Ben Holguin is a PhD student at New York University, which is ranked as the #1 philosophy department in the world. He focused on philosophy of language and the philosophy of mind. He received his BS and MS in symbolic systems at Stanford. He co-published Teaching Philosophy through Lincoln-Douglas Debate with other VBI faculty. Ben attended VBI three times as a student, and he has taught at VBI for five summers since then. Ben’s module on skepticism is one of the most popular at camp, as is his trademark “non-normative grab bag,” which exposes students to original debate-applicable arguments in philosophy. Students find his modules “extremely interesting and informative,” because they “explain a wide range of arguments clearly in a short amount of time.” One student wrote, “I loved the non-normative grab bag.”
Peter Van Elswyk is a PhD student at Rutgers University, New Brunswick, which is ranked among the world’s top three philosophy departments. Peter specializes in philosophy of language, linguistics, metaphysics, and the philosophy of science. He has taught college courses on logic, reasoning, and persuasion. One of his students at VBI wrote, “Peter is incredibly knowledgeable and a great resource for learning philosophy in debate.” Peter coached the 2010 National Champion and has taught at VBI for over five summers. Check out Peter’s academic website.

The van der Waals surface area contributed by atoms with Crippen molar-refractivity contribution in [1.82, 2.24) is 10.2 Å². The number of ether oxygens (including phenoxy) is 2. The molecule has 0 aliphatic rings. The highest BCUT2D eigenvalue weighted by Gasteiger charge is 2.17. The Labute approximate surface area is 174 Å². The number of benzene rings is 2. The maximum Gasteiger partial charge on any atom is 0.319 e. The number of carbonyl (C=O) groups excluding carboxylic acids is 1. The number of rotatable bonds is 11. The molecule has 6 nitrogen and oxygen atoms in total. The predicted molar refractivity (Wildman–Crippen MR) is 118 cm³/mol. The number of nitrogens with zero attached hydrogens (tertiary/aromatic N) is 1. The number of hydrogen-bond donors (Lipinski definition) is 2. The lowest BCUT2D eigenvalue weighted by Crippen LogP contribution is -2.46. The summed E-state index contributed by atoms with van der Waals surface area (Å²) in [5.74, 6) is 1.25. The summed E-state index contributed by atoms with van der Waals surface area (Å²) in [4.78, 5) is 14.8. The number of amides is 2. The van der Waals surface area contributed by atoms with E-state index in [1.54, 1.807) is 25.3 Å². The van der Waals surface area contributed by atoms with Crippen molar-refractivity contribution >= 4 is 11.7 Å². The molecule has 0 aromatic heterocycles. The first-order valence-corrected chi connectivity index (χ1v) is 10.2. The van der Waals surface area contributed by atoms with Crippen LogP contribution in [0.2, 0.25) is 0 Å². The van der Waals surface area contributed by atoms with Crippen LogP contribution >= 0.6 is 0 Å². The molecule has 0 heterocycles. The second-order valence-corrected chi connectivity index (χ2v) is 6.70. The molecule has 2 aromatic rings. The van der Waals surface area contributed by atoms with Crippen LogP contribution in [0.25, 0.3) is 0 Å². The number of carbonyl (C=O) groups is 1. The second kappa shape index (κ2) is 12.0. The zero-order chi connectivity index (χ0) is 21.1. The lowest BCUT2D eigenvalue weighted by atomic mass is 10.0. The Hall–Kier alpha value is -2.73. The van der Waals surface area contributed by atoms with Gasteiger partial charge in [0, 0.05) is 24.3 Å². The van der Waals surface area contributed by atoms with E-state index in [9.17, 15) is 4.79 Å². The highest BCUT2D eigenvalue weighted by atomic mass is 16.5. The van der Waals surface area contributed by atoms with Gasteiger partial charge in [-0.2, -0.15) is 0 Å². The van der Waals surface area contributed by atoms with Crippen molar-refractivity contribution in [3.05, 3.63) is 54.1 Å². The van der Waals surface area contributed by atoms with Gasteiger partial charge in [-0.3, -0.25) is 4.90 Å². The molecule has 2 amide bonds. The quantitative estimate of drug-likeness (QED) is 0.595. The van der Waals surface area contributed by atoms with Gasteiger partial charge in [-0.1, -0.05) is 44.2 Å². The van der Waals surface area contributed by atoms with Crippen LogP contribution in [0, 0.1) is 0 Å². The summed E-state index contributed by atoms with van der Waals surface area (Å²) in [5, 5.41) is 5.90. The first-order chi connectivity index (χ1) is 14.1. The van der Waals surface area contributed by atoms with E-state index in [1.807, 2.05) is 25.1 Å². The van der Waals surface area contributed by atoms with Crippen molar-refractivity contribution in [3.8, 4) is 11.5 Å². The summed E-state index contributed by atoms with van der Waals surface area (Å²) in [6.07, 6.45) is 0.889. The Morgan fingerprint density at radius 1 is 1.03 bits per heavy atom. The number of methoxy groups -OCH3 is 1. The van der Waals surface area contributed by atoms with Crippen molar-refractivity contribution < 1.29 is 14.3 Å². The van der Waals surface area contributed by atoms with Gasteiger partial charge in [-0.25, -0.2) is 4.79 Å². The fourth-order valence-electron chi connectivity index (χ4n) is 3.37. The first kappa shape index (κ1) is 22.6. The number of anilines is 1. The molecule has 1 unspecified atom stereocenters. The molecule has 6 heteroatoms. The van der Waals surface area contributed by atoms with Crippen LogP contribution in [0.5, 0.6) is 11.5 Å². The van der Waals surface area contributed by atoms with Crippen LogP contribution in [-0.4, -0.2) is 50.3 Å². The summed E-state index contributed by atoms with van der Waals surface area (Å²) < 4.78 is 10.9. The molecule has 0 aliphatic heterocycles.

Dr. Ryan Davis, who designed our Philosophy Focus Week, is currently at Harvard University. His research is mainly in Kantian ethics, but he is also interested in philosophy of religion, and political philosophy. Before coming to Harvard, Dr. Davis earned a PhD at Princeton’s Program in Political Philosophy. He has published articles in The Journal of Value Inquiry, Ethical Theory and Moral Practice, and Political Studies. His dissertation at Princeton was about international inequality as a problem for global justice, in which he took a Kantian perspective. Coach of the 2003 National Champion, Dr. Davis is one of VBI’s co-authors of “Teaching Philosophy through Lincoln-Douglas Debate.” He has taught at VBI for three summers, and co-directed the first Philosophy Focus Week. One of his students at VBI wrote, “I don’t think I ever learned this much in one week.”You can read more about his research and teaching interests at Dr. Davis’s academic website.